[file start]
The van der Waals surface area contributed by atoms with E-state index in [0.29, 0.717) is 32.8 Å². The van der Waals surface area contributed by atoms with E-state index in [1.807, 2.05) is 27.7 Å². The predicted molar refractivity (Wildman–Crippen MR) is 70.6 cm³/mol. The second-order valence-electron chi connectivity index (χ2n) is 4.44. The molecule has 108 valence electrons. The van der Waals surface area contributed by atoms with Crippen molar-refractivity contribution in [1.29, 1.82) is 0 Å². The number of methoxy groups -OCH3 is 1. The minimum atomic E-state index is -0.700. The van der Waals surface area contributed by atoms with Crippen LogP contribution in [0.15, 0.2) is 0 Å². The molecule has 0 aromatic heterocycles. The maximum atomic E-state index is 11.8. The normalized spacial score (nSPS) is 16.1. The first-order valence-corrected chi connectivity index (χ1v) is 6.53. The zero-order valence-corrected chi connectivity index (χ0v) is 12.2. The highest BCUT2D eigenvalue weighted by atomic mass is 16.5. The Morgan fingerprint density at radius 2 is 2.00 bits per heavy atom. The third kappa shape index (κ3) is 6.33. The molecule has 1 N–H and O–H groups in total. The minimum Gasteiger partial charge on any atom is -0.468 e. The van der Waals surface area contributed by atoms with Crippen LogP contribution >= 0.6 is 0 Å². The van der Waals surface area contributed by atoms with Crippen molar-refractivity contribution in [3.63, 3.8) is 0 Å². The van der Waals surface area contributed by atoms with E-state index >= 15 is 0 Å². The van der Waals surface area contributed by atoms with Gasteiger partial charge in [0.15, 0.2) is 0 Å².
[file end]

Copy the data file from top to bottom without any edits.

The van der Waals surface area contributed by atoms with E-state index in [0.29, 0.717) is 32.8 Å². The van der Waals surface area contributed by atoms with E-state index in [1.807, 2.05) is 27.7 Å². The predicted molar refractivity (Wildman–Crippen MR) is 70.6 cm³/mol. The second-order valence-electron chi connectivity index (χ2n) is 4.44. The molecule has 108 valence electrons. The van der Waals surface area contributed by atoms with Crippen molar-refractivity contribution in [1.29, 1.82) is 0 Å². The number of methoxy groups -OCH3 is 1. The minimum atomic E-state index is -0.700. The van der Waals surface area contributed by atoms with Crippen LogP contribution in [0.15, 0.2) is 0 Å². The molecule has 0 aromatic heterocycles. The maximum atomic E-state index is 11.8. The normalized spacial score (nSPS) is 16.1. The first-order valence-corrected chi connectivity index (χ1v) is 6.53. The zero-order valence-corrected chi connectivity index (χ0v) is 12.2. The highest BCUT2D eigenvalue weighted by atomic mass is 16.5. The Morgan fingerprint density at radius 2 is 2.00 bits per heavy atom. The third kappa shape index (κ3) is 6.33. The molecule has 1 N–H and O–H groups in total. The minimum Gasteiger partial charge on any atom is -0.468 e. The van der Waals surface area contributed by atoms with Crippen LogP contribution >= 0.6 is 0 Å². The van der Waals surface area contributed by atoms with Crippen molar-refractivity contribution in [3.63, 3.8) is 0 Å². The van der Waals surface area contributed by atoms with E-state index >= 15 is 0 Å². The van der Waals surface area contributed by atoms with Gasteiger partial charge in [0.15, 0.2) is 0 Å².